Inflammatory Bowel Disease or Regional Ileitis
therapy should be discontinued if symptoms e.g. rectal bleeding, severe abdominal or stomach pain, severe diarrhoea occur.
Pregnancy and Lactation
All females of childbearing potential should be warned about the teratogenic effects of isotretinoin.
See separate boxed section on PREGNANCY AND LACTATION.
The patient’s skin condition may worsen within the first several weeks of treatment.
Patients who wear contact lenses should be advised to wear glasses during the treatment period due to the dryness and sensitivity of the eyes experienced with ORATANE treatment.
Patients receiving ORATANE should not donate blood during, or for at least 1 month after cessation of therapy.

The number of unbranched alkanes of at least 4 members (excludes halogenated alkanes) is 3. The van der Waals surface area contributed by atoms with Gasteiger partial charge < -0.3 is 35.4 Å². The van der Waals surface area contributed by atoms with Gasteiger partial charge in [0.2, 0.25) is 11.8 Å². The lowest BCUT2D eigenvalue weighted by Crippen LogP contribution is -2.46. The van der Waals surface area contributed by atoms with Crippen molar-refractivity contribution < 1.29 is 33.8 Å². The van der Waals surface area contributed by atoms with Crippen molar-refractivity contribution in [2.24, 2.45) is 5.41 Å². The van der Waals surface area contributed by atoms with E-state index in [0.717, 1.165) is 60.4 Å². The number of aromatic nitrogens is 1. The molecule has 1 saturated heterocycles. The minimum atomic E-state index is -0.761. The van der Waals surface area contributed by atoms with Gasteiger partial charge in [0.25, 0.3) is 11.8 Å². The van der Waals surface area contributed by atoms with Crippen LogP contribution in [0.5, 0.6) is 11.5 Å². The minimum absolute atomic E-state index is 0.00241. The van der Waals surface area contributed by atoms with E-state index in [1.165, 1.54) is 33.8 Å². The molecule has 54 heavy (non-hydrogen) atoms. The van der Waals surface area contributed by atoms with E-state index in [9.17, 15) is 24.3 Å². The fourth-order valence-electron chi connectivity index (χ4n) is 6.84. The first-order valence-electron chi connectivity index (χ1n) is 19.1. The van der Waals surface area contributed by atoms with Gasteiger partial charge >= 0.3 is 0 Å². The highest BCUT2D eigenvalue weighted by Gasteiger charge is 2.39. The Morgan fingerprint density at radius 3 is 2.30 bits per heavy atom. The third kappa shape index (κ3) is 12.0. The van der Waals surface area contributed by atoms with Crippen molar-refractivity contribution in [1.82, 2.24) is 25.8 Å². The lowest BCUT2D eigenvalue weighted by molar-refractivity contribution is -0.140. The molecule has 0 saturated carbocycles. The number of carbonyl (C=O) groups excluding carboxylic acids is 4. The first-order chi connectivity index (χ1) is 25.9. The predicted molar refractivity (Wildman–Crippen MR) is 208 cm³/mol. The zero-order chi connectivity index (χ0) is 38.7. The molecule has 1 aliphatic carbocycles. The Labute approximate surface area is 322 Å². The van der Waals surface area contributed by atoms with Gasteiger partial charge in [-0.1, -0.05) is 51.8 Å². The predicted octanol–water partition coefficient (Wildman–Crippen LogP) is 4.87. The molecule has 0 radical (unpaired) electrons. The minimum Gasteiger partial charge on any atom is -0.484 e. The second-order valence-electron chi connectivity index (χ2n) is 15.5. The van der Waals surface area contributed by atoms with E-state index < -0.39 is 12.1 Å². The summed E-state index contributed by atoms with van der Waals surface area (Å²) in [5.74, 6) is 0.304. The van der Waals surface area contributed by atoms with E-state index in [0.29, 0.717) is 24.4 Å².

Skin reactions
Patients should be monitored closely for severe skin reactions and the use of ORATANE should be discontinued if these events occur (see Special Precautions).

Concomitant use of isotretinoin and vitamin A (including dietary supplements) should be avoided because of additive toxic effects.
Tetracyclines should be avoided as their use with isotretinoin has been associated with the development of benign intracranial hypertension.
There have been no reports of clinical significant interactions with the concomitant use of oral contraceptives and isotretinoin.

The use of ORATANE is contraindicated in women who are pregnant or who may become pregnant while on therapy. It is also contraindicated in all women of childbearing potential unless an effective contraceptive has been used for one month prior without any interruption. In the event of a pregnancy, severe deformities in the unborn child will be caused. Major deformities, which occur in a high percentage, even if ORATANE has only been taken for short periods of time during pregnancy, include:
- Central nervous system (CNS) abnormalities, including hydrocephalus, microcephaly and cranial nerve deficit;
- Eye abnormalities, including microphtalmia;
- Heart defects;
- Parathyroid deficiency;